At last, after two years, we've come down to the final two episodes of Rurouni Kenshin that will be shown at CJAS. Shishio has been slain, having ignited like a demonic bonfire, and everything's come to an end. Or rather, it will have after tonight. Yup, that's right. The Kyoto story arc is so big that they needed two episodes to wrap everything up and get everything settled. And settled it is.
And yes, we are cutting Kenshin short. In total, the series is 95 TV episodes (the final one was unaired), a two-hour movie, and the four OAVs that will be shown in the marathon. And honestly speaking, you're not missing out on much. Episodes 63-94 are tied up in four different story arcs, only two of which are worth watching (though many people would say one or none of them). Kenshin, unfortunately, is a series that steadily gets worse as it goes on (after Kyoto), and the last two story arcs could easily be described as being: pathetic, god-awful, cheesy, stupid, lame, a mockery of the rest of the series, and grounds for the execution of the entire development staff. Trust me, they're bad.
On the other hand, there are a number of real gems in post-Kyoto Kenshin: the one-shots. With one or two possible exceptions, these episodes are hilarious, well thought-out, well executed, and simply perfect. I mean, how could you not like the episode where Kenshin accidentally proposes to Kaoru, or where the Kenshin-gumi come across a red-haired man bearing the cross-scars and calling himself the Hitokiri Battousai? Now granted, he wears his (scars) on his left arm... And I don't even need to mention the bathhouse episode, or the ladies' day out.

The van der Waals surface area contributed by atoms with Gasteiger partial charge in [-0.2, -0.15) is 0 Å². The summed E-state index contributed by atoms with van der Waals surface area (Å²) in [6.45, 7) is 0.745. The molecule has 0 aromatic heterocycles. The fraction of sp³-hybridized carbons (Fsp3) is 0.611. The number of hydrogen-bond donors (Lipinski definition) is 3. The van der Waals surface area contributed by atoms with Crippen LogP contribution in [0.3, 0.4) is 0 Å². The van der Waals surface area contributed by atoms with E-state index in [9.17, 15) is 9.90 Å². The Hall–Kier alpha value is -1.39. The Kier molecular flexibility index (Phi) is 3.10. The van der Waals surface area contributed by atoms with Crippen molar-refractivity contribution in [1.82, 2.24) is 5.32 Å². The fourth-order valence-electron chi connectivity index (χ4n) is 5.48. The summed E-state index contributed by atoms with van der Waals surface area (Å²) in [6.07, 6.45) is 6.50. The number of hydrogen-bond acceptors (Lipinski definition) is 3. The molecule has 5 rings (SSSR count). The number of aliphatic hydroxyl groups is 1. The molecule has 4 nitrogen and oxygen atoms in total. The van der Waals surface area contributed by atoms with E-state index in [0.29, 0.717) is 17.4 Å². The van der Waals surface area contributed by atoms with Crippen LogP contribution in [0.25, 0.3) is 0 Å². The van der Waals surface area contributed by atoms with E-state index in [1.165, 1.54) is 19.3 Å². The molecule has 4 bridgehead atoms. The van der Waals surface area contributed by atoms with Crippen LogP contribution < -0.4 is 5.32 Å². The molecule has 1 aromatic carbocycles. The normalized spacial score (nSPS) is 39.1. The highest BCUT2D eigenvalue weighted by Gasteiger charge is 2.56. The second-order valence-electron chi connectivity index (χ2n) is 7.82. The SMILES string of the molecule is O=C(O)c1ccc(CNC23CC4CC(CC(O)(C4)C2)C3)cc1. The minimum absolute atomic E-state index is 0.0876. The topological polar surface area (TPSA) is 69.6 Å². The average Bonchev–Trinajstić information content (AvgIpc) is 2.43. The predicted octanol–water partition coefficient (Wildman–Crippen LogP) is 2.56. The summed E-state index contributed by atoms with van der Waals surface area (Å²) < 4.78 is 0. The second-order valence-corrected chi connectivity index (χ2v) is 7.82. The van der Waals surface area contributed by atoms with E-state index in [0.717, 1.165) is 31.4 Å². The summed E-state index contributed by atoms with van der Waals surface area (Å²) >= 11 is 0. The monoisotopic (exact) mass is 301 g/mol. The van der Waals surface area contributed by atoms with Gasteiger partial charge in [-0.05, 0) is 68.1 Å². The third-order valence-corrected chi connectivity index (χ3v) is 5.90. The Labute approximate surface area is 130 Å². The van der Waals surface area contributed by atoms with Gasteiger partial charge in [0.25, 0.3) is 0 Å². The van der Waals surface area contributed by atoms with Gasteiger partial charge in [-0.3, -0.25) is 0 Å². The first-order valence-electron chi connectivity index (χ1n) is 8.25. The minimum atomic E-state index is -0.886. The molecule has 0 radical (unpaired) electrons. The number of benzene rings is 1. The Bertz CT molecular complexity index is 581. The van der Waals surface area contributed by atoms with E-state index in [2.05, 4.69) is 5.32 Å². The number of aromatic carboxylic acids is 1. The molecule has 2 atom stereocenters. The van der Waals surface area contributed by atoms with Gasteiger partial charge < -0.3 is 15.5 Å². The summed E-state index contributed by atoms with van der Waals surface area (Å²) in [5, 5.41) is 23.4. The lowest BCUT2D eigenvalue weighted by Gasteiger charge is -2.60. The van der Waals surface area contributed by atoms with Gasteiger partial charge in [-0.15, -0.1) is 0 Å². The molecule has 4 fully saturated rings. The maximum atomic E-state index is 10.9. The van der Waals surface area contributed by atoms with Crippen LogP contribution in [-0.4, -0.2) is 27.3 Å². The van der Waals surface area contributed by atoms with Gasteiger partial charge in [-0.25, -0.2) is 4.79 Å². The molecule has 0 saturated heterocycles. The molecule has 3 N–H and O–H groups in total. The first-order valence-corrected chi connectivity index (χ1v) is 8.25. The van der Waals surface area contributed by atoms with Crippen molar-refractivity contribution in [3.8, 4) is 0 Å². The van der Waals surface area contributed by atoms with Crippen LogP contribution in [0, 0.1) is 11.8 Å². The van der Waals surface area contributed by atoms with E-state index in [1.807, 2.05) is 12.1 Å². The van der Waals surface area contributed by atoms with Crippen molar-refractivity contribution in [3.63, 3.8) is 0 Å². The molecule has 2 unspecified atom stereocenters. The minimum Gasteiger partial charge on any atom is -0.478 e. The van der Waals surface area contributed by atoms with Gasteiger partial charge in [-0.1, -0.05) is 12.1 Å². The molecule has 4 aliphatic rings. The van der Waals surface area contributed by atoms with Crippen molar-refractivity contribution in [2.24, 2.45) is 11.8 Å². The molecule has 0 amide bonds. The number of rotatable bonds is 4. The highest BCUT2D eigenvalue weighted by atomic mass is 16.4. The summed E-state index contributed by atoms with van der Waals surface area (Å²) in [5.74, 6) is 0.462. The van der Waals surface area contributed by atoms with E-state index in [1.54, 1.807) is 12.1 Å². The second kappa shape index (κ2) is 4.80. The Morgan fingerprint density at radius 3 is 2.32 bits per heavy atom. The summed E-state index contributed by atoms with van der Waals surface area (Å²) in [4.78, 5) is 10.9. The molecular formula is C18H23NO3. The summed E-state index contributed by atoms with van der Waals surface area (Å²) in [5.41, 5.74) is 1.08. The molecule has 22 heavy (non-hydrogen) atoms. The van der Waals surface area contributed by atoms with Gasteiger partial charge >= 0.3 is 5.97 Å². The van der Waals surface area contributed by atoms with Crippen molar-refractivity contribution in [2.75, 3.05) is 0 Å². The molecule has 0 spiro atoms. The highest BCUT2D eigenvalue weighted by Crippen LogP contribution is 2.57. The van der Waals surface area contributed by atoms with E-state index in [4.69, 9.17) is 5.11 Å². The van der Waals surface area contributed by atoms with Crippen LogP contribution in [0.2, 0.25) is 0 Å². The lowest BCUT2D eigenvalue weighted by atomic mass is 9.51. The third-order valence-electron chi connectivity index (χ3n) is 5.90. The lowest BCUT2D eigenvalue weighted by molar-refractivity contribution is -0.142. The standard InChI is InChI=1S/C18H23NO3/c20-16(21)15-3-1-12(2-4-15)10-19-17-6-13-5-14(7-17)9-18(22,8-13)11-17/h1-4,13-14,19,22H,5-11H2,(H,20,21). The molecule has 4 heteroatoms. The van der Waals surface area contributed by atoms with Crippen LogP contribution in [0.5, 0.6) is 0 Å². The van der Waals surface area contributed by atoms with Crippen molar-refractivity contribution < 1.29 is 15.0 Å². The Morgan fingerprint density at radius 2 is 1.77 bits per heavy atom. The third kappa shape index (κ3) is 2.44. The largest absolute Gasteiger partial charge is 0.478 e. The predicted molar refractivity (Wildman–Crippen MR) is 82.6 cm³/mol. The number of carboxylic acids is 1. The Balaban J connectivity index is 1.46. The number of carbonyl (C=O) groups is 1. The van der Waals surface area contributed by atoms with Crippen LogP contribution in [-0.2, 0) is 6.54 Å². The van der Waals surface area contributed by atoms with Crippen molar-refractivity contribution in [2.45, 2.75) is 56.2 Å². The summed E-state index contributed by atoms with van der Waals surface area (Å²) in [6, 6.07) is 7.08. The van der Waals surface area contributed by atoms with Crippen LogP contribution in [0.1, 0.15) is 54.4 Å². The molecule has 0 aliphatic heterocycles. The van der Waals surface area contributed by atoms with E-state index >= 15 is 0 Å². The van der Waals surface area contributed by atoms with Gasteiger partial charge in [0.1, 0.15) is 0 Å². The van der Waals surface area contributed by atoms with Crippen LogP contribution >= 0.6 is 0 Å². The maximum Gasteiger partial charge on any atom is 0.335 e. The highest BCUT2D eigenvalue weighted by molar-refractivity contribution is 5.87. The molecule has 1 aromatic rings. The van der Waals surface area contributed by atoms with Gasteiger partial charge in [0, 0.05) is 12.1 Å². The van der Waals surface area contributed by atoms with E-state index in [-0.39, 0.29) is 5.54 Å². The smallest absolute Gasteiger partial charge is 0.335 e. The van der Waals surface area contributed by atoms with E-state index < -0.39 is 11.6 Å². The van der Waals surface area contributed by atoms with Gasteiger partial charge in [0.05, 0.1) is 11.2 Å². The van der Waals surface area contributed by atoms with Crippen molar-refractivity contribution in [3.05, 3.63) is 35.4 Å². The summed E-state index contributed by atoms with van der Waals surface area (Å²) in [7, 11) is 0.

In addition to the one-shot episodes, there are other reasons to watch post-Kyoto, and those are the openings and the endings. The eighth ending in particular is just great, and my second favorite Kenshin ending, losing only to Bonnie Pink's "It's Gonna Rain".
As for the movie, it's not bad. It really isn't. It's not bad, but it just isn't as cool as the Kyoto story arc. Like Kyoto, and most of the rest of the series, it involves new characters who fought in and survived the Bakamatsu. Unlike much of post-Kyoto Kenshin, here the creators made little attempt to create an enemy more powerful than Shishio, and the plot works so much better because of it.
In case you're wondering about the manga and how it relates to the TV series, it doesn't. Or at least, not after the Kyoto story arc. The manga continues on with the Remembrance and Revenge story arcs (Remembrance was later adapted into the Kenshin OAV series by the same people who made the Nadesico movie) in which Kenshin's past as the Hitokiri Battousai is revealed. The Revenge story arc is the final bit of Kenshin that Watsuki wrote, and it is a story arc comparable in length to Kyoto, if not a bit longer. Characters are introduced, both new and old, and a lot of emotion, drama, and amazingly cool fight scenes occur. What can I say, it is a really cool story arc. You even see a bit more into the pasts of other main characters as well, like when Kaoru teaches Yahiko the Ougi (succession technique) of Kamiya Kashin Ryu, or when Sanosuke returns to visit his hometown. And unlike many other manga/anime series out there, Watsuki ends Kenshin solidly, leaving no grounds for bad fanfic sequels. And what a solid ending it is. Check it out if you get the chance.
As a final note, if you've been so awed by the series that you want to pick it up on your own, Media Blasters has picked up the distribution rights for the series, and it will be released in America in July on DVD and VHS. And contrary to all rumors and threats, the show will not be called Samurai X or Slasher. YES!!!!
And with this, my string of Rurouni Kenshin articles finally comes to and end. Tonight, all matters will be settled and everything will be put at rest. Including this weary writer. So I bid you all adieu.